Saturday, May 13, 2006

The Heavens Declare...

He is the image of the invisible God, the firstborn over all creation. For by him all things were created: things in heaven and on earth, visible and invisible, whether thrones or powers or rulers or authorities; all things were created by him and for him. He is before all things, and in him all things hold together. Colossians 1:15-17

I believe we should (attempt to) offer the environment the same degree of care as the Creator gave in creating it, as all creation points to Jesus. A very surface study of biology would reveal the intricate detail, care and balance that our Father took in weaving the fabrics of life, down to the very last quark. I understand that what I am about to write is highly opinionated and not a critical issue… I almost didn’t post this entry, simply because it seems minor in the grand scheme of things… but I guess I just believe in conservationism. You be the judge as to whether what I write is consistent with the Spirit and brings glory to the Father.

What is written below is with the perspective that the world we currently live in will one day be destroyed and replaced by a “new heaven and new earth.” (Isaiah 65:17 and Rev 21:1) It is temporary and is “groaning” in anticipation of the second coming of Christ (Romans 8:19). Also, the end of this present earth or “human life” will not come from environmental decay, pollution or disaster – it will end with Christ’s return. Finally, in my non-scientific opinion, the earth was created with an uncanny ability to “absorb” the byproducts of human industrial “progress.”

However, if a great artist used his expertise to create a masterpiece of beauty, like Van Gogh’s Starry Night, would we not take special consideration when moving, handling or displaying that work? If not out of respect for the artist’s ability, would we not at least care for it out of its perceived or real value to the owner? What greater respect should we have for God’s masterpiece?

You will not see me chained to a redwood or protesting in front of a refinery. However, I believe balanced conservationism may have fallen out of favor as a healthy practice in response to the “Green” movement.

The Green movement claims that humans are the problem, heaping environmental doom upon ourselves as we destroy “Mother Earth.” I admit, humans may be a problem in that we make decisions apart from respect for creation… but the deeper issue, in my opinion, is not the damage to the environment as much as the greedy desires which drive the damage. I guess that takes us back to the Fall, which had a greater impact on the environment than any other event, as it changed weather patterns, introduced death and changed human nature. However, the Green movement often puts the environment over humanity, nearly deifying it. This view of the earth is found in eastern religions and hardcore environmentalists that often consider the creation to be of the same substance as the Creator. You see evidence of this idolatry in activists who willingly endanger human life (even their own!) for animals, to prevent the construction of pollution creating factories or the cutting of forests. Rational people will never willingly give their life for anything unless they consider the act of dying to be critical to preserving (or restoring) something endangered that is of greater value than their future days on earth. (Please consider that statement in view of what Jesus did on the cross.)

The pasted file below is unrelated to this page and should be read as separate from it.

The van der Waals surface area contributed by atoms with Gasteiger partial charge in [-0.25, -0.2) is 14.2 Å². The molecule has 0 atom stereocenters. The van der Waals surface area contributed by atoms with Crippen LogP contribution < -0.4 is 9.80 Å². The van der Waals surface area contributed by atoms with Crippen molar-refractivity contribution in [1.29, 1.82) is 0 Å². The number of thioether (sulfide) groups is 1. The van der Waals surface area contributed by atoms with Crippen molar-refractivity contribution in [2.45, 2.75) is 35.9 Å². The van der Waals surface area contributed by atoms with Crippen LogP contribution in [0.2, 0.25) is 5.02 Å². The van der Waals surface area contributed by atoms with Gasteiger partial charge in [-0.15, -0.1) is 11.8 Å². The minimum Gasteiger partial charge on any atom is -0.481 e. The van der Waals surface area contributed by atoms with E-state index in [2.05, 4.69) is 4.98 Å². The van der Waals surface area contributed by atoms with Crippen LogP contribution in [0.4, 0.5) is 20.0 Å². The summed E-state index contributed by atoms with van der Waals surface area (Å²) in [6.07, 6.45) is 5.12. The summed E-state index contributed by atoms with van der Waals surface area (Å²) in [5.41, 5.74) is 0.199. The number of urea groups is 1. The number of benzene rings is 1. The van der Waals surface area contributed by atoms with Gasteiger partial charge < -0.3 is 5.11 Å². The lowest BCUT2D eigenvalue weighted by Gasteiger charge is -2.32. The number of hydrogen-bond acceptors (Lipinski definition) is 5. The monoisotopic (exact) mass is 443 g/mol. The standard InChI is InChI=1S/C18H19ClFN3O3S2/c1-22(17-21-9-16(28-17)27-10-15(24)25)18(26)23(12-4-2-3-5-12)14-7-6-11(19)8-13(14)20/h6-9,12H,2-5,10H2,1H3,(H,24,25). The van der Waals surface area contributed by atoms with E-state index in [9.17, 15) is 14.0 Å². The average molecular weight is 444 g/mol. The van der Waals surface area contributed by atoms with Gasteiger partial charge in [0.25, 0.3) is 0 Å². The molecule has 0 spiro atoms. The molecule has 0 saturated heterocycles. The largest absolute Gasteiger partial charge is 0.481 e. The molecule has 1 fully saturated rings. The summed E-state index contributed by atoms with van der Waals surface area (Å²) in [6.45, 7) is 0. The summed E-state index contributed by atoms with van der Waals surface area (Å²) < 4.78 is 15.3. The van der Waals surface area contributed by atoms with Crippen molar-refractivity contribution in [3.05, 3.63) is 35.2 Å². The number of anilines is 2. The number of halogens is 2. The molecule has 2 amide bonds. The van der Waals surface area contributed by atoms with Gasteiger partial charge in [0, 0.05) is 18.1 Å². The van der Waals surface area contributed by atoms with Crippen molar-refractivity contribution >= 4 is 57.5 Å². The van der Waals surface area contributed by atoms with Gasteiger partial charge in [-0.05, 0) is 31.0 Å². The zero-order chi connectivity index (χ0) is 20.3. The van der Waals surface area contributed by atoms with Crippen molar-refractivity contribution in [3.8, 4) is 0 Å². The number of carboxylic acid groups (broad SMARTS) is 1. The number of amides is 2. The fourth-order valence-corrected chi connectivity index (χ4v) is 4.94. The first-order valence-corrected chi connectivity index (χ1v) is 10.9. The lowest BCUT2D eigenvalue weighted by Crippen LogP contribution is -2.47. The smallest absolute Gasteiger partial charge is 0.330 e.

In response to this unfortunate misunderstanding of what creation is, the value creation has in pointing to God should not be forgotten. And we have a part in treating this creation with the respect and care of a good steward, even in its (and our) fallen and temporal state. Which, in my opinion, means different things for different people… for the politician and business leader, it means giving wise consideration to renewable sources of energy, for the average citizen, it means recycling and to the church, it means offering and preserving creation as a means of pointing to the Creator. Something as common as a star-filled night has the ability to make anyone wonder if a higher being may exist… a question which can lead to the one true God. I guess I’m trying to convince you that being a conservationist is Christian! All creation points to Jesus!

O LORD, our Lord,
how majestic is your name in all the earth!
You have set your glory
above the heavens.
From the lips of children and infants
you have ordained praise
because of your enemies,
to silence the foe and the avenger.
When I consider your heavens,
the work of your fingers,
the moon and the stars,
which you have set in place,
what is man that you are mindful of him,
the son of man that you care for him? (Psalm 8:1-4)


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